Goodman's Chinese dragons almost breathed magic, the whole magical and mythological aspect of these books was very enchanting. In fact, the best aspect of this book. I was absorbed into this beautifully dark story.

“Too many doubts grow in the cracks of silence and separation.”

Eona is story about power, greed, politics, destruction, war, sacrifices, death, magic and life itself. And so much more!

I don't know what else to say, that will make you read this beautiful duology. Maybe one more thing - Magical Chinese Dragons and beautifully done Asian inspired culture! You're already hooked! Aren't you? Then let's give it a try.;)

“History does not care about the suffering of the individual. Only the outcome of their struggles.”
Profile Image for Mags.
353 reviews130 followers
January 10, 2023

I mean, if you thought a girl with dragons was cool ...

So ... now everybody knows Eon is Eona, and now she can kick ass!!!

And there is more Kygo ...


IG @cafecitoxlibros
Profile Image for Mayim de Vries.
577 reviews884 followers
July 17, 2018
Not only did I love Eon, also the majority of my personal Board of Reviewers were in agreement that the sequel is even better than its predecessor. As you see, it was not the case of high expectations, it was a case of high certainty that I am in for a real treat. Alas, as they say, nobody expected Spanish Inquisition. By the 200th page, I have changed into the grand Torquemada myself.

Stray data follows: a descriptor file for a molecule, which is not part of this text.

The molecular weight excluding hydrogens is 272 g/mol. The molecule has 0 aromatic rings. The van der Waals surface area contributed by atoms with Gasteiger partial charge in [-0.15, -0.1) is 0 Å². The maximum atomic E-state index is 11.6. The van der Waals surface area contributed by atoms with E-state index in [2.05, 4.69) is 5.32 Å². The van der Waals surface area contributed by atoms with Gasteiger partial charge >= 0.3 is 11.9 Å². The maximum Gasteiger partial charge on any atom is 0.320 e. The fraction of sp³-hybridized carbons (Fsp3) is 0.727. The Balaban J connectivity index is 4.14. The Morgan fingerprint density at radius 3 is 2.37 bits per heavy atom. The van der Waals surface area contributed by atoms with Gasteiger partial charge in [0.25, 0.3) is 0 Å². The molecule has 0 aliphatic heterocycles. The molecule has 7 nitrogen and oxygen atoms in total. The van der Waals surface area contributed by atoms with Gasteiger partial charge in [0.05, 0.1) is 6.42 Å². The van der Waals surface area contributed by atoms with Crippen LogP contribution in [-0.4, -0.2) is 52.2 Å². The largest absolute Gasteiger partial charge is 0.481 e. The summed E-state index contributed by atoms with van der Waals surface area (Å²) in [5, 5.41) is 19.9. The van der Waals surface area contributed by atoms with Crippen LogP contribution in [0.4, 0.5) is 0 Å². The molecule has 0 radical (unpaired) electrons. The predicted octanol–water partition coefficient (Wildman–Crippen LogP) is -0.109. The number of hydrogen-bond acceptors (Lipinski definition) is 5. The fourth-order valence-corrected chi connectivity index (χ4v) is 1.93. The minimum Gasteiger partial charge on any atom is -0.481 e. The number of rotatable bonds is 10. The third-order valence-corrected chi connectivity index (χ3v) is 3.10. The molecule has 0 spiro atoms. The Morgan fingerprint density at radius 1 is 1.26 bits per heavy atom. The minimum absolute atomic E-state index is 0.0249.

While I still admired the amazing world-building (so far I have only encountered something similar in Brian Staveley's The Emperor's Blades), you will agree that even the best scenery, artful props and magnificent and Oscar-worth visual effects will not save a film with bad cast and scenario. Eona suffers on both fronts. Plot-wise, the intrigue was exposed in the previous book, premised explained, all figures set in motion, the main lines drawn and the finishing line beckoned on the clouded horizon. Eona picks up promptly but it is just like a badly done pizza crust: not too long, but definitely longish, sometimes too thick to bite it, in other places so thin that the topping nearly falls through. In Eona some motifs were protracted to the boundary of pain (Kinra), some regurgitated in similar variants over and over again (Kygo), some heralded with great fanfare in order to have negligible effect on the overall story (mother), other just happen and are done with a one-liner (Chart). What is worse, a love triangle appears and the whole captivating story transmutes into a romance-driven drama.

Undeniably, most of these things would not have happened should Eona stayed who she was in the first instalment. Unfortunately, Eona is this kind of heroine whose behaviour depends not on her circumstances but rather on what she wears. The moment she is free to reveal her true identity, the ascendant Dragoneye changes into an insecure, whiny creature driven by an emotional tsunami. Oh of course, because she is wearing a skirt, so it is a must. Makes total sense.

For me the key quote from this book is "Eona why are you creating problem where there is none?" Half of everything that happens on the 600+ pages of this book happens because Eona behaves like a pregnant woman on steroids. Which is anything but the protagonist I came to love and admire in Eon.

Ido was by far the most interesting character in Eona, the most wholesome, credible and complex without becoming his own caricature (like Sethon). To the contrary, fans of Dela (count me in) will have reasons to complain as she is pushed into the shadow. Similarly fans of Kygo, who suffers because of the opposite shift, into the forefront, and becomes a dictionary version of an emperor-in-waiting.